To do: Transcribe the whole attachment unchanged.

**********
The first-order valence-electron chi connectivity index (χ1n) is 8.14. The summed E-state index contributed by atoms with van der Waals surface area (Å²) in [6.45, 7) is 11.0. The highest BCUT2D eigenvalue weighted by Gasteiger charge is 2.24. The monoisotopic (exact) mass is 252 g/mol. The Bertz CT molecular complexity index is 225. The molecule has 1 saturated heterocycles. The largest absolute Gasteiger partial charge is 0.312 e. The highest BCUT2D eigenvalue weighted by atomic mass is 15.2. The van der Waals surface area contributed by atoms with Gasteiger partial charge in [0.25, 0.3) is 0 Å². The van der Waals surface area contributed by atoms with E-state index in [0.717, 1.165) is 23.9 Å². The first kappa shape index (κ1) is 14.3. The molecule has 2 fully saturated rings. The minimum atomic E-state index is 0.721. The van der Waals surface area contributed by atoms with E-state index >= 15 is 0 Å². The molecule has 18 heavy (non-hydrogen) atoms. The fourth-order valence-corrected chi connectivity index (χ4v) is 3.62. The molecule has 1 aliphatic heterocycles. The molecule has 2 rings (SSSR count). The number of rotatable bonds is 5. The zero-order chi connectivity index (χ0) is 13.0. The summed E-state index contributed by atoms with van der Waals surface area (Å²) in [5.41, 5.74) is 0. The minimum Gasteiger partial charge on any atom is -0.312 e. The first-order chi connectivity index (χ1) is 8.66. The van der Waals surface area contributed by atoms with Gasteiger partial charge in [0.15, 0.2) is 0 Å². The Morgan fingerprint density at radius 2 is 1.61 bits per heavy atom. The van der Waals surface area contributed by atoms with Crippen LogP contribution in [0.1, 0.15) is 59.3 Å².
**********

The first-order valence-electron chi connectivity index (χ1n) is 8.14. The summed E-state index contributed by atoms with van der Waals surface area (Å²) in [6.45, 7) is 11.0. The highest BCUT2D eigenvalue weighted by Gasteiger charge is 2.24. The monoisotopic (exact) mass is 252 g/mol. The Bertz CT molecular complexity index is 225. The molecule has 1 saturated heterocycles. The largest absolute Gasteiger partial charge is 0.312 e. The highest BCUT2D eigenvalue weighted by atomic mass is 15.2. The van der Waals surface area contributed by atoms with Gasteiger partial charge in [0.25, 0.3) is 0 Å². The van der Waals surface area contributed by atoms with E-state index in [0.717, 1.165) is 23.9 Å². The first kappa shape index (κ1) is 14.3. The molecule has 2 fully saturated rings. The minimum atomic E-state index is 0.721. The van der Waals surface area contributed by atoms with E-state index >= 15 is 0 Å². The molecule has 18 heavy (non-hydrogen) atoms. The fourth-order valence-corrected chi connectivity index (χ4v) is 3.62. The molecule has 1 aliphatic heterocycles. The molecule has 2 rings (SSSR count). The number of rotatable bonds is 5. The zero-order chi connectivity index (χ0) is 13.0. The summed E-state index contributed by atoms with van der Waals surface area (Å²) in [5.41, 5.74) is 0. The minimum Gasteiger partial charge on any atom is -0.312 e. The first-order chi connectivity index (χ1) is 8.66. The van der Waals surface area contributed by atoms with Gasteiger partial charge in [0.15, 0.2) is 0 Å². The Morgan fingerprint density at radius 2 is 1.61 bits per heavy atom. The van der Waals surface area contributed by atoms with Crippen LogP contribution in [0.1, 0.15) is 59.3 Å².